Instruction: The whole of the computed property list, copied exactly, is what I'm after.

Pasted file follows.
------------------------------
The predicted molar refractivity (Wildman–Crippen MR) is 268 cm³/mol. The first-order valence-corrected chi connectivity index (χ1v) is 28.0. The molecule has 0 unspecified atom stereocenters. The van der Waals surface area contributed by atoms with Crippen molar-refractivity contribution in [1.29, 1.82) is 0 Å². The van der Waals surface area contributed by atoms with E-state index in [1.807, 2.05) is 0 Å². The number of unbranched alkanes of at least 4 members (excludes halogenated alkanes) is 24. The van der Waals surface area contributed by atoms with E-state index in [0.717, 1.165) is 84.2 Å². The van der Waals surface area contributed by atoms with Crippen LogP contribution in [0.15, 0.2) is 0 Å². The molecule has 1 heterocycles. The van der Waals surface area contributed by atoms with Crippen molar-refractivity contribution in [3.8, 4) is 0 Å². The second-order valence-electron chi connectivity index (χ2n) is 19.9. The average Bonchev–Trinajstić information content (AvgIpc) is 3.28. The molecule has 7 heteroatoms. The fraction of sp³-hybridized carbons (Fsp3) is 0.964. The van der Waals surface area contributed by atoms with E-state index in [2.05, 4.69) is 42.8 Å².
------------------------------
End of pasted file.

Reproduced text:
The predicted molar refractivity (Wildman–Crippen MR) is 268 cm³/mol. The first-order valence-corrected chi connectivity index (χ1v) is 28.0. The molecule has 0 unspecified atom stereocenters. The van der Waals surface area contributed by atoms with Crippen molar-refractivity contribution in [1.29, 1.82) is 0 Å². The van der Waals surface area contributed by atoms with E-state index in [1.807, 2.05) is 0 Å². The number of unbranched alkanes of at least 4 members (excludes halogenated alkanes) is 24. The van der Waals surface area contributed by atoms with E-state index in [0.717, 1.165) is 84.2 Å². The van der Waals surface area contributed by atoms with Crippen LogP contribution in [0.15, 0.2) is 0 Å². The molecule has 1 heterocycles. The van der Waals surface area contributed by atoms with Crippen molar-refractivity contribution in [3.8, 4) is 0 Å². The second-order valence-electron chi connectivity index (χ2n) is 19.9. The average Bonchev–Trinajstić information content (AvgIpc) is 3.28. The molecule has 7 heteroatoms. The fraction of sp³-hybridized carbons (Fsp3) is 0.964. The van der Waals surface area contributed by atoms with E-state index in [2.05, 4.69) is 42.8 Å².